Skyriver v. OCLC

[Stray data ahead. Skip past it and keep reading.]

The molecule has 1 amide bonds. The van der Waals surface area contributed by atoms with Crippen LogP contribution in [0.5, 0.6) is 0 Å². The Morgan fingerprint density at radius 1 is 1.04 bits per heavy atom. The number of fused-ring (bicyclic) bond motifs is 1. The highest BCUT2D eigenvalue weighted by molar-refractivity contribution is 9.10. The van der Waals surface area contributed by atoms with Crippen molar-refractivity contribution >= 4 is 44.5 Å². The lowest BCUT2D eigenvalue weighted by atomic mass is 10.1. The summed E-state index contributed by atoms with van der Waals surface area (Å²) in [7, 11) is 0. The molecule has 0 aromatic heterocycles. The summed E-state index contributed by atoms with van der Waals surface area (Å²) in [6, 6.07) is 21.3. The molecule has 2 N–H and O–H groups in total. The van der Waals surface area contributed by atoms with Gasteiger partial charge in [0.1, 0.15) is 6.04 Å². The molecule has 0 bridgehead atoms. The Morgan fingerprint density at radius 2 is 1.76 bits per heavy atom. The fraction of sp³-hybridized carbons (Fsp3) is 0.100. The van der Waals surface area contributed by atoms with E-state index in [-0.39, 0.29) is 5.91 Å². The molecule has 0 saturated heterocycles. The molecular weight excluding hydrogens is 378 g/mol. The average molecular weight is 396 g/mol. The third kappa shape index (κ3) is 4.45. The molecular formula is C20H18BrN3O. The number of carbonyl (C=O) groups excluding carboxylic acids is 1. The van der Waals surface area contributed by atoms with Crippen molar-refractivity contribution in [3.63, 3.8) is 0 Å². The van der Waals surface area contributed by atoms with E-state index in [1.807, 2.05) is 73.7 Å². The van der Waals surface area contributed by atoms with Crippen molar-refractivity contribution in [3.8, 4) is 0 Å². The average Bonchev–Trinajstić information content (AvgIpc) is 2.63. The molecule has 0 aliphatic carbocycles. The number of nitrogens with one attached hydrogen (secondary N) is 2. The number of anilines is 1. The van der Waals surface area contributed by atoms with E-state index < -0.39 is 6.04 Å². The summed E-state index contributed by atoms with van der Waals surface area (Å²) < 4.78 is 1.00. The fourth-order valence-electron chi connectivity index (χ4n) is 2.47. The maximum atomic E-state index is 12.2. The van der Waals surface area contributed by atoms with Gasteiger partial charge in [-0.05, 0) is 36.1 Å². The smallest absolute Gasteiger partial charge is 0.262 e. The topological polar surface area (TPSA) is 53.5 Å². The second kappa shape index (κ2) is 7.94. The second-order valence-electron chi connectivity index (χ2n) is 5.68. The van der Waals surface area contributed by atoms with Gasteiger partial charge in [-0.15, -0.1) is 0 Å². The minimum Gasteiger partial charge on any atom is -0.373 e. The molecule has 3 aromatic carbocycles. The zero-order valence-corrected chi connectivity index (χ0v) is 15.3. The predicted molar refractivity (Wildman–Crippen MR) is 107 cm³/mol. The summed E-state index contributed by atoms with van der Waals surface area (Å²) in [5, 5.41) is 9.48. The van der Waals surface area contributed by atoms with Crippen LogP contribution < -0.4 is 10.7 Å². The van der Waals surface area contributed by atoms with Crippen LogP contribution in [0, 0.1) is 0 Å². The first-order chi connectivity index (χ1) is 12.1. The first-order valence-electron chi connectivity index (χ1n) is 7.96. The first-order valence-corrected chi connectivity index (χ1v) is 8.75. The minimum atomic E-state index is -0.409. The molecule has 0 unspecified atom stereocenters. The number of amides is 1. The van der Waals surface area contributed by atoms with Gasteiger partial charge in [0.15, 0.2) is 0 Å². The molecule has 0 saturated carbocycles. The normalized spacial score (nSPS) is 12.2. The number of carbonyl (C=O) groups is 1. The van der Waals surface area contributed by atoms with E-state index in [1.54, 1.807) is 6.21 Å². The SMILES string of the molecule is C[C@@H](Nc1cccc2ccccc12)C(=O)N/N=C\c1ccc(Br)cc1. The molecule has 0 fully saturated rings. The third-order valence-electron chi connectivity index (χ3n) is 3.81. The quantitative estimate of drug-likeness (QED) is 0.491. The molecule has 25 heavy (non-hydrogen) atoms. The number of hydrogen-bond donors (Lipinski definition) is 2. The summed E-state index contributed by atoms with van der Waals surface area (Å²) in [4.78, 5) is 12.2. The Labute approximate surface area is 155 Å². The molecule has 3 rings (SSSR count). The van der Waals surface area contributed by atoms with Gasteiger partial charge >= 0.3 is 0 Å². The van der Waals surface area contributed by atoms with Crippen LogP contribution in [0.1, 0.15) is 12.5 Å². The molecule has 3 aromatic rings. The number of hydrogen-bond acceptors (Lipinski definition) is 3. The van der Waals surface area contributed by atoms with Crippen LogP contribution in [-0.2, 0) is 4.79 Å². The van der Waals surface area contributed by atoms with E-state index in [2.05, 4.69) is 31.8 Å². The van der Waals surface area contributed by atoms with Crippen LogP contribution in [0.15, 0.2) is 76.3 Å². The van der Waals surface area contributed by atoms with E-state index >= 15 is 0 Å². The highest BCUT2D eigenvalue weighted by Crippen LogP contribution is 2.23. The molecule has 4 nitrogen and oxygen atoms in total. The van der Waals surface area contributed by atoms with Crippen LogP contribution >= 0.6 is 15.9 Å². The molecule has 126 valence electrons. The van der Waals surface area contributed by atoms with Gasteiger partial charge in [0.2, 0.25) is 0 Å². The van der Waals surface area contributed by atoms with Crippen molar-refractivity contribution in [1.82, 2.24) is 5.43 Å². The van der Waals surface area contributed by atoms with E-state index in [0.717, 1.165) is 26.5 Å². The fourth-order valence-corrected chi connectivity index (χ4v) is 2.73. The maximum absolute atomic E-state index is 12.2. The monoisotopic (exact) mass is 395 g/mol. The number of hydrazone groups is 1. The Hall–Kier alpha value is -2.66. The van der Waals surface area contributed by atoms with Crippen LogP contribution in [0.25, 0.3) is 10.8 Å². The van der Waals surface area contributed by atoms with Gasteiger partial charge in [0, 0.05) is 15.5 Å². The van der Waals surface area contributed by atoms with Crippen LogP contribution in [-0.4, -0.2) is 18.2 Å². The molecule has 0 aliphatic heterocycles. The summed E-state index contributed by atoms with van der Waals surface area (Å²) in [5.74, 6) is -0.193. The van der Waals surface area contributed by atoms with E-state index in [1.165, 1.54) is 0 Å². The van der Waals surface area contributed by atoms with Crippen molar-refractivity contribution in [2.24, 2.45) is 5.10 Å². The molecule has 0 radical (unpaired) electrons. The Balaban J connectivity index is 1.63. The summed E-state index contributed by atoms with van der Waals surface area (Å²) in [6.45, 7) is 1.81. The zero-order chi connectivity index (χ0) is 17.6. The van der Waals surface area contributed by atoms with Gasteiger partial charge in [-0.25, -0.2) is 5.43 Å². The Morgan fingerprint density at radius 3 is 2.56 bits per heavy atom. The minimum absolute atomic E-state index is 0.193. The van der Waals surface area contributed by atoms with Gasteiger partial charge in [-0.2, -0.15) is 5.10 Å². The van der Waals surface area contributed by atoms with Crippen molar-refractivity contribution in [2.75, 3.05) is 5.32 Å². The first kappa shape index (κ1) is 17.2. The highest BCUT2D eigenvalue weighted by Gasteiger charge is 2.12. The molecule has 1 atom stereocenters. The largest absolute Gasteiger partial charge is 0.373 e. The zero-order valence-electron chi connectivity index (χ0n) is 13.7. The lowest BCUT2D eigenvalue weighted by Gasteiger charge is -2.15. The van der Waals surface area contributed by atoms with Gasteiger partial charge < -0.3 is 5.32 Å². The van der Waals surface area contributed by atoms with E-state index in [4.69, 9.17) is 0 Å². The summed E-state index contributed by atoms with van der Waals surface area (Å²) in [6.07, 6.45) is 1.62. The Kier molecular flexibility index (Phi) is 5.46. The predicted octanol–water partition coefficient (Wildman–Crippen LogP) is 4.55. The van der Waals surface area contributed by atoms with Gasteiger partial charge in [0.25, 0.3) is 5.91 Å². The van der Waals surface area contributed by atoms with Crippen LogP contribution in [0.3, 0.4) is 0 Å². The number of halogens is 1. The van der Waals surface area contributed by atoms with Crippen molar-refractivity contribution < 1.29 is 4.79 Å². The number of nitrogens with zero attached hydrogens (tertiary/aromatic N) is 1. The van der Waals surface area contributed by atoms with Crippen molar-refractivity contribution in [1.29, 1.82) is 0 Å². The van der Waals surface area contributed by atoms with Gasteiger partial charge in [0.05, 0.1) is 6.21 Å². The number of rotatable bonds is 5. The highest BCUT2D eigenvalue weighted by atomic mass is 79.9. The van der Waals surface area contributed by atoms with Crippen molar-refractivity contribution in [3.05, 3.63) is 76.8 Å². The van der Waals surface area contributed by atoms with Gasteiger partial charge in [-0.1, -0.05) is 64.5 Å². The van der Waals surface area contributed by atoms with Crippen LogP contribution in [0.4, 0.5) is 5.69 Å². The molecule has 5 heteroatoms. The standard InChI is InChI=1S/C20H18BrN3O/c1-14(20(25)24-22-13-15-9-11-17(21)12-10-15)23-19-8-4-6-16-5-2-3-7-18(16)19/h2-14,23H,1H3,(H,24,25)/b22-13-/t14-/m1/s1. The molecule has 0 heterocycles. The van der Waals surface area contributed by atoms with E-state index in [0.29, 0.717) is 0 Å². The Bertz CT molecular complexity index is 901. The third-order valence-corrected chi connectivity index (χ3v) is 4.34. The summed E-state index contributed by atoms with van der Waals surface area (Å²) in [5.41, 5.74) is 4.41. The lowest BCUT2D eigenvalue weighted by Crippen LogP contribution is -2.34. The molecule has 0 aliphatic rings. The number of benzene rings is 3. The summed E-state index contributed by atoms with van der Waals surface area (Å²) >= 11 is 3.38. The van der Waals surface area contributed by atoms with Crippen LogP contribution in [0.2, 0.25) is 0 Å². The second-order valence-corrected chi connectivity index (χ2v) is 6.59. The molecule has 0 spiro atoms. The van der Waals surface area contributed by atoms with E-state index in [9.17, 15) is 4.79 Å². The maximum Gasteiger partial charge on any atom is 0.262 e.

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<p>Running Head: STRAYING FROM THE PATH</p> <p>1</p> <p>Straying From the Path: How OCLC Navigates its Purpose, Non-profit Rules, and Interlibrary Lending</p> <p>Claire DMura Erin McCaslin Kooyman Sola Whitehead University of Washington LIS 550: Assignment 3</p> <p>STRAYING FROM THE PATH</p> <p>2</p> <p>OCLC (Online Computer Library Center), a major nonprofit library organization, has been sued by SkyRiver and Innovative Interfaces, two library service companies, for anticompetitive practices and violating antitrust laws in four parts of OCLCs business services: bibliographic data, cataloging, interlibrary loans, and integrated library services. This legal action raises concerns about monopolistic practices by OCLC that could affect how OCLC continues to provide services to 72,000 libraries worldwide. First, we examine what constitutes a nonprofit organization. Looking at this argument from a legal perspective, we conclude that many of OCLCs actions are within the strict definition of nonprofit based on Ohio state law. However, looking at the federal antitrust laws, SkyRiver and Innovative seem to have some valid allegations in their case. To support this opinion we look at the history and necessity of interlibrary lending (ILL), and how OCLC provides this service to its member libraries. Because ILL cannot be separated easily from other essential library services, the lawsuit has raised concerns that OCLC is using coercive tactics, such as punitive pricing, to get member libraries to participate. In addition, we look at the organization of OCLC in reference to the case brought by SkyRiver and Innovative, and examine some of its actions that to public perception do not support its nonprofit status. We also look at how these actions are moving the nonprofit organization farther away from its published objectives and the needs of libraries today.</p> <p>To Be a Nonprofit The ins and outs of what it means to be a nonprofit are much more complicated than it initially sounds. Shouldnt it mean that an organization doesnt work to make a profit? To be a nonprofit does not necessarily mean that an organization must not generate funding greater than</p> <p>STRAYING FROM THE PATH</p> <p>3</p> <p>its expenses, rather the nonprofit designation dictates what must be done with any profits, and what cannot be done. Nonprofits are expected to devote any excess earnings to their nonprofit purposes (Hopkins, 2005, p. 6). Additionally, an organization being designated a nonprofit does not necessarily mean the organization is tax-exempt. Not all nonprofits are tax-exempt, although most tax-exempt organizations are nonprofits. An organization may lose its tax-exempt status and still be considered a nonprofit. The designations nonprofit and tax-exempt are typically determined by two different legal entities: state law determines nonprofit status, whereas federal tax law is the basis for tax-exempt status (Hopkins, 2005, p. 6). The first step for an organization in gaining nonprofit, tax-exempt status is to form a nonprofit corporation. The most important aspect of this process is the preparation of articles of incorporation, which outline an organizations primary purposes. These articles are submitted to the state in which the organization is seeking incorporation, usually in a form that is prescribed by that states law. The most crucial component of the articles of incorporation is the entitys purposes (OHare, 2005, p. 1). The purposes outlined in this document are the defining factor in whether or not an entity qualifies for both nonprofit status and tax-exemption. After the articles of incorporation are filed with the state, the state will return a document (usually a certificate or charter) that recognizes the nonprofit as a legal entity and the effective date of incorporation (OHare, 2005, p. 2). In Ohio, nonprofit corporation law is determined by Ohio Revised Code 1702, which defines a nonprofit corporation as, domestic or foreign corporation that is formed otherwise than for the pecuniary gain or profit of, and whose net earnings or any part of them is not distributable to, its members, directors, officers, or other private persons, except that the payment of reasonable compensation for services (Ohio, 2001).</p> <p>STRAYING FROM THE PATH</p> <p>4</p> <p>If a nonprofit, after being formally recognized by the state in which it is incorporated, would like to apply for tax-exemption it must go through further paperwork, namely Form 1023, with the Internal Revenue Service. The IRS considers several categories of tax exemption, which are designated by a code such as 501(c)(3). OCLC is a 501(c)(3) organization, as are most other tax-exempt nonprofits, which means it is organized and operated exclusively for broadly defined charitable, religious, educational, scientific or literary purposes (Hyatt, 2005, p. 11). If recognized, the IRS will provide the organization with a letter of determination. Nonprofit organizations are also usually exempt from state income taxes, and most states will automatically recognize exemption from state income tax once federal exemption has been recognized (Hyatt, 2005, p. 10). Some states, such as Ohio, have exemptions for other state and local taxes, such as property and sales taxes. These exemptions, however, do not come automatically, and usually have much narrower standards. It was this type of property tax exemption that was revoked from OCLC in 1984. As summed up by blogger Peter Murray, this case began in 1980 when OCLC applied for property tax exemption with the Ohio Tax Commissioner under RC 5709.12 and RC 5709.121 and was denied. OCLC filed an appeal asserting that, The commissioner erroneously held as a matter of law and fact that there is nothing unique in the nature of Appellant OCLCs services that would make it an unlikely service to be engaged in by private enterprise (Murray, 2010). The appeal was again denied, and OCLC took the case to the Ohio Supreme Court (Murray, 2010). The Ohio Supreme Court upheld all previous decisions on the grounds that, OCLC is neither a public college or academy or a public institution of learning, as those terms are employed under R.C. 5709.07, nor was the property found to be used exclusively for charitable</p> <p>STRAYING FROM THE PATH</p> <p>5</p> <p>purposes so as to entitle OCLC to an exemption under R.C. 5709.12 (OCLC v. Kinney, 1983). The court argued against OCLCs vicarious charitable exemption, and argued that the companys activities more closely resemble those of a publisher or database firm, not a library. In its opinion, the court states, OCLC essentially offers a product to charitable institutions, for a fee exceeding its cost, and, as the board concluded, is not itself a charitable organization (OCLC v. Kinney, 1983). This 1984 case shows how OCLC may walk a fine line as a nonprofit. While this case did, in fact successfully argue that OCLC did not meet the Ohio Tax Commissioners criteria for a charitable nonprofit as the law stood in 1984, OCLC has never been challenged on such in the eyes of the Ohio Secretary of State or the IRS. However, the arguments made in these proceedings are still compelling and worth noting. OCLC was not long without its statutory property tax exemption, however. In 1985, the Ohio State Legislature introduced a new section to the Ohio Revised Code that defined a narrow qualification that would allow OCLC to retain the property tax exemption. This code, R.C. 5709.72, allows property tax exemption for library technology development, specifically a nonprofit corporation that is exempt from federal income taxes under the provisions of section 501(c)(3) and the owners primary purposes are conducting research and development in library technology and providing computerized or automated services to public, charitable or educational libraries (Ohio, 1985). Clay Holtzman, the nonprofit business reporter at the Puget Sound Business Journal said it is not uncommon for state government to modify laws for their major employers, since the benefit of keeping the employer is greater than the taxes they would earn from them (personal communication, December 3, 2010). It may be fuzzy ethics, but it isnt illegal.</p> <p>STRAYING FROM THE PATH</p> <p>6</p> <p>In the current lawsuit, SkyRiver and Innovative Interfaces make charges against OCLCs nonprofit status, but in reality this could be outside of the scope of this case, and serves more as a reflection of OCLCs character. A citizen cannot sue to revoke the nonprofit status of an organization directly, but can file a complaint about abuse of the nonprofit to the appropriate agency, be it state or federal. Challenges to a nonprofit's status usually go through an official process with the IRS, in which the nonprofit organization is scrutinized through both compliance checks and examinations (IRS 2010a). These are administered through the Exempt Organizations (EO) function, which is part of the IRSs Tax Exempt and Government Entities (TE/GE) Operating Division. The examination process is essentially an IRS audit that looks at an organizations records, may also interview third parties, and has the power to modify an entitys exempt status based on its findings. A compliance check is less stringent and only reviews whether an organization is adhering to record keeping and information reporting requirements or whether an organizations activities are consistent with its stated tax-exempt purpose. A compliance check can be turned into an examination if the IRS agent finds closer scrutiny to be necessary (IRS, 2008). A nonprofit, tax-exempt organization can jeopardize its status if it, ceases to be operated exclusively for exempt purposes (IRS, 2010b). Some of the activities that will get a charity in trouble include: private inurement, excessive lobbying and operating for the primary purpose of conducting a trade or business that is not related to its exempt purpose (IRS 2010b). According to OCLCs articles of incorporation, the companys primary established purposes are: ...to maintain and operate a computerized library network and to promote the evolution of library use, of libraries themselves, and of librarianship, and to provide processes and products for the benefit of library users and libraries, including such objectives as</p> <p>STRAYING FROM THE PATH</p> <p>7</p> <p>increasing availability of library resources to individual library patrons and reducing the rate of rise of library per-unit costs, all for the fundamental public purpose of furthering ease of access to and use of the ever-expanding body of worldwide scientific, literary and educational knowledge and information. (OCLC, 2008) In order to show that OCLC is not living up to its legal nonprofit qualifications, a substantial portion of their operations would have to be shown to not further these purposes. This is not to say that a company cannot have any operations that fall outside of their primary purpose. These activities should be kept to minimum, and an organization must pay taxes on any income incurred as a result of these activities (Hopkins, 2005, p. 147). This is called the Unrelated Business Income Tax, and OCLC does pay it. Potentially more troubling to OCLCs tax-exempt status is a developing body of law derived from the courts called the commerciality doctrine. According to nonprofit lawyer and blogger Ellis Carter, under the commerciality doctrine, one of the factors that can indicate a commercial manner is the existence of for-profit competitors (2009). Carter states, It is not enough to price goods or services below the competition. To operate in a noncommercial manner, exempt organizations must provide services at substantially below cost, preferably to charitable recipients, and should not advertise in a commercial manner or operate in a manner that indicates a purpose of maximizing profits (2009). However, some legal experts criticize the commerciality doctrine for being too illdefined. Historically, it grew out of loose language in court opinions, which in turn seem to have reflected judges personal views as to what the law ought to be (rather than what it is) (Kelley, 2004, p. 2477). Kelley explains the commerciality doctrine to his law students by comparing it to the bludger from the game of quidditch in the Harry Potter books. This</p> <p>STRAYING FROM THE PATH</p> <p>8</p> <p>bludger is a hard ball that catches the players off-guard, knocking them off their broomsticks. Kelley says the commerciality doctrine works this way, inconsistently impacting some nonprofits and not others (2004, p. 2476). At this stage in the lawsuit, it is unclear if OCLC could be hit by the bludger of the commerciality doctrine. Challenges are most often brought to the IRS through outside channels, which are then analyzed by the IRS itself. Anyone in the public may file a complaint with the IRS against an organization using Form 13909, Tax-Exempt Organization Complaint (Referral) Form (IRS 2008). Additionally, IRS agents review an organizations 990 forms, similar to how taxpayers personal income taxes are analyzed, and may begin an examination based on the professional analysis. The IRS also reviews media reports and receives complaints from Congress regarding compliance, and any of these may initiate a closer look (IRS, 2010a). It is entirely possible (but still speculation) that attention drawn to OCLC from a broadly publicized antitrust case could result in review by the IRS. In recent years there seems to be growing confusion over what a nonprofit is and how one should function. Nonprofit organizations have become more savvy in business, and some would argue necessarily so, as costs of operation have gone up, while public funding has not. According to an article in the New York Times, an increasing number of states are revoking charities property tax exemptions, and organizations such as hospitals and private universities are under fire for their large cash reserves and high profits (Strom, 2008). The idea behind tax exemptions is that the organizations provide a public service or substantially reduce the burdens of government, the article states, yet as these organizations look more and more like traditional businesses, cash-strapped governments are wanting to regain what they see as lost revenue (Strom, 2008).</p> <p>STRAYING FROM THE PATH</p> <p>9</p> <p>Allegations of Antitrust violations When looking at antitrust litigation, the first consideration of the court is that antitrust laws protect competition, not individual competitors (Steren, 2005, p. 89). The only protection afforded to individual competitors is when the elimination of that competitor will harm competition in the market. Allegations of antitrust practices are analyzed by several methods in the courts. The first and most definitive method is the per se method of analysis. If a practice, usually an anticompetitive agreement, is found to be a per se violation of antitrust law, there is no need to prove any actual injury to competition. Rather, the simple existence of the...</p>